‘Uphold climate pact’, companies urge Trump


More than 360 mostly American companies and investors, including a dozen Fortune 500 firms, called Wednesday on Donald Trump to uphold the 196-nation Paris climate pact.

An open letter released at high-level UN climate talks in Marrakesh called on the US president-elect to back “continued US participation in the Paris Agreement, in order to provide the long-term direction needed to keep global temperature rise below 2C,” or two degrees Celsius (3.6 degrees Fahrenheit).

Trump has called global warming a “hoax”, and said he would “cancel” the agreement.

Ministers gathered at the UN conference on Wednesday to discuss the hot-button issue of finance for staving off dangerous climate change, while America’s top diplomat is expected to hammer home the perils of not acting swiftly.

A day after dozens of heads of state and government addressed the annual UN climate huddle, more than 100 foreign, energy and environment ministers are gathered in Marrakesh under a long shadow cast by Donald Trump’s election to the White House.

Trump has promised to “cancel” the hard-fought Paris Agreement concluded last year to limit dangerous global warming.

The Marrakesh meeting has started drafting a roadmap for putting the agreement’s goals into action, but many fear Trump will withdraw from the process, destroying the political momentum built up over years of tough negotiations.

The Paris pact sets the goal of limiting average global warming to 2.0 degrees Celsius (3.6 degrees Fahrenheit) over pre-Industrial Revolution levels, by cutting greenhouse gases from burning fossil fuels.

Countries, including the United States, have pledged to curb emissions under the deal by moving to renewable energy sources.

But Trump has vowed to boost oil, gas and coal.

Developing nations are insisting in Marrakesh that rich countries, which they blame for historic emissions, keep their commitments to provide the funds needed to make the costly shift away from cheap, abundant coal.

They are specifically seeking more money for “adaptation” — shoring up their defences against the effects of climate change — rising seas, harsher droughts and storms, and disease spread.

Adaptation finance will top the agenda of a ministerial meeting scheduled for Wednesday afternoon.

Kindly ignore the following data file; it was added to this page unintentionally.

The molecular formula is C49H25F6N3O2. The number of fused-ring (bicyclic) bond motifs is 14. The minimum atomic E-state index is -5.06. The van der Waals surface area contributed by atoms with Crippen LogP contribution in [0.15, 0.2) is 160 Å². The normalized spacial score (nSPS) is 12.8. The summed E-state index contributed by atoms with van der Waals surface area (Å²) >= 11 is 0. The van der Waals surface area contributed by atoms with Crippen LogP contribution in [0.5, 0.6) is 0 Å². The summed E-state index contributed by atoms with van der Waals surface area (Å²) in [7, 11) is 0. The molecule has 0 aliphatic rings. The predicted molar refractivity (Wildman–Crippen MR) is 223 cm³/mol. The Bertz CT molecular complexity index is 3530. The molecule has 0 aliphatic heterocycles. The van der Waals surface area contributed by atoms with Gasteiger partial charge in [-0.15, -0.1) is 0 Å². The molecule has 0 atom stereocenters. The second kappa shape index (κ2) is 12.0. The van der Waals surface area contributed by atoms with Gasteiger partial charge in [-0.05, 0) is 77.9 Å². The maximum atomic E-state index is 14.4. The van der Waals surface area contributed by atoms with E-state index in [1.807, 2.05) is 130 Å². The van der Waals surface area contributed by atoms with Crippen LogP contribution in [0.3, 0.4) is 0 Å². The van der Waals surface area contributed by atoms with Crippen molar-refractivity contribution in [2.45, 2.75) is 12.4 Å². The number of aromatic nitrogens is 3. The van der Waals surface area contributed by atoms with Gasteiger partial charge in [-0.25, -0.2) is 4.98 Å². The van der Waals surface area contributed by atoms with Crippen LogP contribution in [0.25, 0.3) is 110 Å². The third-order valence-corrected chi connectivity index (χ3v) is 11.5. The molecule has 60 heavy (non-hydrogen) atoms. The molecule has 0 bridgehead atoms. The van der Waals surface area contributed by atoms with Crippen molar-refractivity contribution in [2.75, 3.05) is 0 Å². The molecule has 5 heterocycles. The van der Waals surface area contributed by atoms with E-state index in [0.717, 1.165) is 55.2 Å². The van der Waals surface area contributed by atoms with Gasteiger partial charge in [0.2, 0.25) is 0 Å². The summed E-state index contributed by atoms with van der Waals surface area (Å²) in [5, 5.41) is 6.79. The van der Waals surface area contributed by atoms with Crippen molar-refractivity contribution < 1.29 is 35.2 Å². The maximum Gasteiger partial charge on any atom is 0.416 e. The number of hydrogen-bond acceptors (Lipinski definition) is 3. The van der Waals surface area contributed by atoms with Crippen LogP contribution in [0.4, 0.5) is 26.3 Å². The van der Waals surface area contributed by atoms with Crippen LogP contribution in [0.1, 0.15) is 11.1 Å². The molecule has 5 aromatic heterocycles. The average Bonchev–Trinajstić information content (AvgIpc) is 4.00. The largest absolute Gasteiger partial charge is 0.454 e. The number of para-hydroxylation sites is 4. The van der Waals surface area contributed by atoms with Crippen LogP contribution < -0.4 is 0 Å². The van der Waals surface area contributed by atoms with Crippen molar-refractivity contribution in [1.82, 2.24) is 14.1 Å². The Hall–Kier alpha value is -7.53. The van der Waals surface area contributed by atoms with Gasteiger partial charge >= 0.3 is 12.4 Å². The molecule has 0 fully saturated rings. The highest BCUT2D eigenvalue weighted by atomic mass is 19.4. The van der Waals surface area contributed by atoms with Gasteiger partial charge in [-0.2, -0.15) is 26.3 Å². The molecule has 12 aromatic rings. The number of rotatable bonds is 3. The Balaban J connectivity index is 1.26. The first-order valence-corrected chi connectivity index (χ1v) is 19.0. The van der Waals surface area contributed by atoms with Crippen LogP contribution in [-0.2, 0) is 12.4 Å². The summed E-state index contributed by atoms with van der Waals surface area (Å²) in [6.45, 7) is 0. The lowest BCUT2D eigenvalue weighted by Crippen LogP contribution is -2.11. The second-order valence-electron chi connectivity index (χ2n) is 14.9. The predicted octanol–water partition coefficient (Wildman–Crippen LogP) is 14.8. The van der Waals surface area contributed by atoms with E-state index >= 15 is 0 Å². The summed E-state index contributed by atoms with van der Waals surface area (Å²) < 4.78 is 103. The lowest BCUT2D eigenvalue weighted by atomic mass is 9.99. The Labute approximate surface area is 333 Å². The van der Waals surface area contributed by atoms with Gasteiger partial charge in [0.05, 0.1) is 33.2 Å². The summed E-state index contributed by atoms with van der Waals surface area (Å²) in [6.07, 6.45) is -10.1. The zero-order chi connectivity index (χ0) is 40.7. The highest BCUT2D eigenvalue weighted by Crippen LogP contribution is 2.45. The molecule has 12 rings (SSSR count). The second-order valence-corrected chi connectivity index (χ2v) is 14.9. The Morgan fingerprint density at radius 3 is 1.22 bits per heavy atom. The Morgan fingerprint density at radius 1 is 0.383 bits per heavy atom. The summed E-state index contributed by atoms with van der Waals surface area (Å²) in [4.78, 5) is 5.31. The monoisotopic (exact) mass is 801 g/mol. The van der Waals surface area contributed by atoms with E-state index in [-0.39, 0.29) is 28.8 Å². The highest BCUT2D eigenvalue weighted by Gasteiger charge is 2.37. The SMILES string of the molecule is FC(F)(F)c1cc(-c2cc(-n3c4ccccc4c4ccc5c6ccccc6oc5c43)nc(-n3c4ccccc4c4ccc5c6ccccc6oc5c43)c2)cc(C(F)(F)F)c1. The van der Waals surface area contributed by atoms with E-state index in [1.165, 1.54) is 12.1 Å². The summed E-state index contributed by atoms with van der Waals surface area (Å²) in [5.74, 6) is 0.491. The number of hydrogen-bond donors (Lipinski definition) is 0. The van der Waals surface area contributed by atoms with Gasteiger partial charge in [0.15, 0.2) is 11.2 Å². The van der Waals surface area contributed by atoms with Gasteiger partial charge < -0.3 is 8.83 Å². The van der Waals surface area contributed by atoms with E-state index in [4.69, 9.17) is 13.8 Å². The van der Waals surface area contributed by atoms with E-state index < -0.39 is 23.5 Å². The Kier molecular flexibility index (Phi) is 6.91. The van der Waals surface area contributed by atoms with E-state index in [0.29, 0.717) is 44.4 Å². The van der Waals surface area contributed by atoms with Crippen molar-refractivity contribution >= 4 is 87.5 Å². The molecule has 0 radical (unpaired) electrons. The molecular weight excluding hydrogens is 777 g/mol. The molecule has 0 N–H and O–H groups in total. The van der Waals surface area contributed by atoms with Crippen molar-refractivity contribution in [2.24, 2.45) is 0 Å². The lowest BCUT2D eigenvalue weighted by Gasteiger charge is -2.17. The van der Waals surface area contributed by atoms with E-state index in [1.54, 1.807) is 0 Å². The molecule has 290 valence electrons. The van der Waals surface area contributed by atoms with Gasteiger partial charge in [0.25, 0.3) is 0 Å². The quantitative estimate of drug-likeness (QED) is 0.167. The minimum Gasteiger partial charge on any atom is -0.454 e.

– Urgency –

On Tuesday, leaders of African nations and island states at high risk of climate change, urged rich nations ramp up finance.

“Implementation of the Paris Agreement is subject to mobilisation, availability and direct accessibility of adequate financial resources by developed countries for developing countries,” said President Ismail Omar Guelleh of Djibouti.

The UN, too, called for more money for adaptation — building dykes or elevating homes as protection against rising seas, improving weather warning systems, or growing climate change-resistant crops.

Less than a fifth of climate funding goes to adaptation today. The bulk is to help developing countries make the costly shift from fossil fuels to greener energy sources — called “mitigation” in UN climate jargon.

In 2009, rich nations pledged to mobilise $100 billion (93 billion euros) per year from 2020 in overall climate aid.

But the UN’s environment organ, UNEP, said as much as $300 billion may be needed by 2030 for adaptation alone, and up to $550 billion by 2050.

While the world waits for official word from Trump, US Secretary of State John Kerry arrived in Marrakesh on Wednesday morning seeking to give the talks a morale boost.

He will give a speech “that highlights the urgency of addressing climate change and the importance of continued ambitious climate action around the world,” Washington’s top climate envoy Jonathan Pershing said on Monday.

After Trump’s election last week, Kerry said he would not change his plans to travel to Marrakesh, and that his presence was “perhaps even more important”.

© 2016 AFP

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